But in 1993, the Orlando Magic drafted Webber as the overall number one pick. And in doing so, Webber became the first sophomore to lay claim to this accolade since Magic Johnson. Not that he stayed in Florida for long, however. No, the franchise then immediately exchanged him for the Golden State Warriors’ Penny Hardaway and three other players. Webber enjoyed an incredible first season, though, guiding the Warriors to the playoffs and earning the title of NBA Rookie of the Year.
Next, Webber joined his old Fab Five teammate Juwan Howard at the Washington Bullets. And during his three-year stint in D.C. the front court ace earned his first selection to the All-Star team, as he guided the franchise to their first playoffs in nearly a decade. But then in 1998 Webber joined the Sacramento Kings, with Otis Thorpe and Mitch Richmond going the other way.
Webber was, in fact, initially reluctant to sign with the Kings, but he ended up playing the best basketball of his career in Sacramento. Indeed, he soon established himself as one of the NBA’s finest power forwards, achieving further All-Star team selections and a career best average of 27.1 points in the 2000-01 season. And shortly after posting the latter, Webber received a seven-year contract worth an astonishing $127 million.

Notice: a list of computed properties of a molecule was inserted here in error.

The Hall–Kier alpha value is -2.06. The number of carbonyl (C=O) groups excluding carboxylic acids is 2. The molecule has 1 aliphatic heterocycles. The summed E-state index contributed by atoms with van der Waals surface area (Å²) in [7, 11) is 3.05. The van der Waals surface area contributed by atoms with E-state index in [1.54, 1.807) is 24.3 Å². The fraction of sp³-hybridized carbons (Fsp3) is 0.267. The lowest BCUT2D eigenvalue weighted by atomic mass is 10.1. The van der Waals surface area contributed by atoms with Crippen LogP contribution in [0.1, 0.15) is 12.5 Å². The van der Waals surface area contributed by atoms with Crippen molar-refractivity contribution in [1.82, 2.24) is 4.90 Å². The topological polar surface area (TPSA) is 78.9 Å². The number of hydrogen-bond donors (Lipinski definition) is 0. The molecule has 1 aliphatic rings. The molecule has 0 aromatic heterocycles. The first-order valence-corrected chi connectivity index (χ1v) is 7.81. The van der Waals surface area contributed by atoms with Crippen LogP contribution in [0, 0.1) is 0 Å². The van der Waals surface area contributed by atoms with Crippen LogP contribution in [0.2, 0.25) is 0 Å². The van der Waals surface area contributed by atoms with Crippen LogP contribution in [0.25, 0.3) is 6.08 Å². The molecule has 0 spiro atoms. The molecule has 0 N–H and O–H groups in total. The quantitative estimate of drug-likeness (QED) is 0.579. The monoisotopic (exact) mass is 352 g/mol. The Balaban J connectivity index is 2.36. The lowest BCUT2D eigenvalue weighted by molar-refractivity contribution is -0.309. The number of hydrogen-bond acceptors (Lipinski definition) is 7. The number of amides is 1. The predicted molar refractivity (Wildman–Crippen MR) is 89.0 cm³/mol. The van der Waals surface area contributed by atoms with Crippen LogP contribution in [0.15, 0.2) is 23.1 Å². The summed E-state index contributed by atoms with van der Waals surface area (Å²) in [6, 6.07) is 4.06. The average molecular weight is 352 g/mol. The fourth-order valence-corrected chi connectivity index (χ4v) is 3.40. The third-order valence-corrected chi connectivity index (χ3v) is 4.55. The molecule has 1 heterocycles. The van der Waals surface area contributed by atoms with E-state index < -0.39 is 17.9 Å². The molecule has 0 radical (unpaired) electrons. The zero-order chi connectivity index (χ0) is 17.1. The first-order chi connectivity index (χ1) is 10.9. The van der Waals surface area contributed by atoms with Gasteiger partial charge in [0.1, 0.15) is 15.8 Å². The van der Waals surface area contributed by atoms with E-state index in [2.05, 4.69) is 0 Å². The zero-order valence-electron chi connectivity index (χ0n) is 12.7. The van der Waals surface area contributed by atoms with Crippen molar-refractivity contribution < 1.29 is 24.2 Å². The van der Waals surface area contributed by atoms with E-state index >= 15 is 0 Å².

But Webber immediately proved he was worth the money, guiding the Kings to a record-breaking 61-21 season and the Pacific division title. He also narrowly missed out on winning his first ever championship when the Los Angeles Lakers controversially beat the Kings in the 2002 Western Conference Finals. Unfortunately, though, injury disrupted his later years with the franchise and in 2005 he joined the Philadelphia 76ers.
However, Webber struggled to repeat his form at the 76ers and after two years signed to his hometown team, the Detroit Pistons. Then in 2008, he made a brief return to the Golden State Warriors. But after just nine games with the franchise, Webber called time on his career due to an nagging knee injury. He finished his NBA career with an average of 4.2 assists, 9.8 rebounds and 20.7 points.
Following his retirement, Webber guested as an analyst for NBA on their Gametime Live series. He also opened a restaurant, founded an investment company and portrayed an aging preacher in the comedy Uncle Drew. And Webber had previously shown his talents extended beyond the court, too, by producing tracks for legendary rapper Nas.